(Vancouver, BC) BC Métis Federation President Keith Henry along with executive board members Tim St Denis and Joe Desjarlais joined over 600 people at the West Coast Oil Pipeline Summit and Gala Dinner last night at the Sheraton Wall Center in downtown Vancouver. The Tsleil Waututh First Nation hosted a transformative conference on Friday evening.
A distinguished cross section of speakers and dignitaries from Aboriginal and mainstream communities were unanimous in their passion and conviction. An attentive audience heard economic arguments as well as human and even spiritual statements. Everyone in the room recognized and felt the significance of the event.
The words spoken challenged the self interest, lies and distortions spun by current politicians and venal big oil corporations only interested in the bottom line. Of note, the First Nations signed an international Treaty to protect the Sacred from tar sands projects and this momentous event conducted earlier in the day was celebrated by all involved.
Of note, Vancouver Mayor Gregor Robertson tapped into a major theme of the evening when he stated that we are at a turning point and we can no longer poison our planet.
Federal politician Elizabeth May stated with conviction, “let’s start weaning ourselves off an addiction problem.” People stood to their feet clapping as she finished by restating an earlier speaker, “everything always seems impossible until it’s done.” Economist Robyn Allen painted a vivid picture of the consequences of unfettered oil extraction, including higher oil prices, domestic jobs at risk, hollowing out of the resource sector, continued reliance on foreign exports, crowding out of legitimate economic activity, and more than twice the environmental risk. Chief Phil Lane talked about spiritual moral ethical dimensions of pipeline expansion. He talked about a fundamental change around the world in the way we look at mother earth and with each other. “We’ve come to a place where we’ve got to wake up and realize that our mother earth is dying.”
BC Mètis Federation Secretary Joe Desjarlais stated, “At its core this was not just a technical conference. The words cut though the ideology that undergirds big oil. The speakers and participants challenged bad ideas, like big oil and its advances are inevitable, sustainability is a dream, that caring for the environment will kill jobs, and that political activism is futile.” The significance of the night was not simply in its united opposition. It was a triumph for democracy and citizenship involvement. As well, the self determination of indigenous peoples was affirmed. Speaker Paul Clements Hunt impacted the audience with his words that it’s the responsibility of people to “Free up the imagination to see what is possible.” He also stated that we are part of a revolution in clean energy, and that capital is starting to move in that direction.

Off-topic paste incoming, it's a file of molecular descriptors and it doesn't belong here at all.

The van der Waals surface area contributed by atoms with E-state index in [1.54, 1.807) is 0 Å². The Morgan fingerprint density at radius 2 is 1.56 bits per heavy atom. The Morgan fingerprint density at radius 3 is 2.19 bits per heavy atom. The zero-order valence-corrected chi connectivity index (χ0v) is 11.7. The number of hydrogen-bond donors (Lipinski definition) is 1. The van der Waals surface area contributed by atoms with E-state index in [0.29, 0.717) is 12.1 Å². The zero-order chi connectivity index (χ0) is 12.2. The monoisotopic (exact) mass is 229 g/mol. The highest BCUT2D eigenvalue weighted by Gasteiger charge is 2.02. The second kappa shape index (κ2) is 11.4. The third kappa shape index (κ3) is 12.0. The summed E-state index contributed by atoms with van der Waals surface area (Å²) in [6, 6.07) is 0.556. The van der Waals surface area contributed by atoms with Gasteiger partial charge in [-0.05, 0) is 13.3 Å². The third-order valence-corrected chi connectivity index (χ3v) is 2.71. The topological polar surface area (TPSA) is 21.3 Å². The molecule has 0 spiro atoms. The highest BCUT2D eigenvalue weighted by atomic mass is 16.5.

BC Mètis Federation Secretary Joe Desjarlais added, “I got the sense that Canadians and their institutions are committed as never before to think clearly about their role in shaping Canadian society in ways that are more balanced. One speaker talked about a made in Canada energy strategy. We need policies that reflect people and place. I’m honored to represent Métis people and communities at this historic event.”
BC Métis Federation President Henry concluded, “I was very honoured to be in attendance and hear the views and collective voice. It is clear that Aboriginal and all Canadians need a better way forward, where sustainability and the economy go hand and hand. Where the Federal Government listens to the local community and supports their decisions. We can and will make it better for our children, frankly we are at a tipping point and our future generations need us to make changes one step at a time.”
For more information about the please go to the BC Métis Federation website www.bcmetis.com.
BC Métis Federation
Vancouver, BC V5R 5W2
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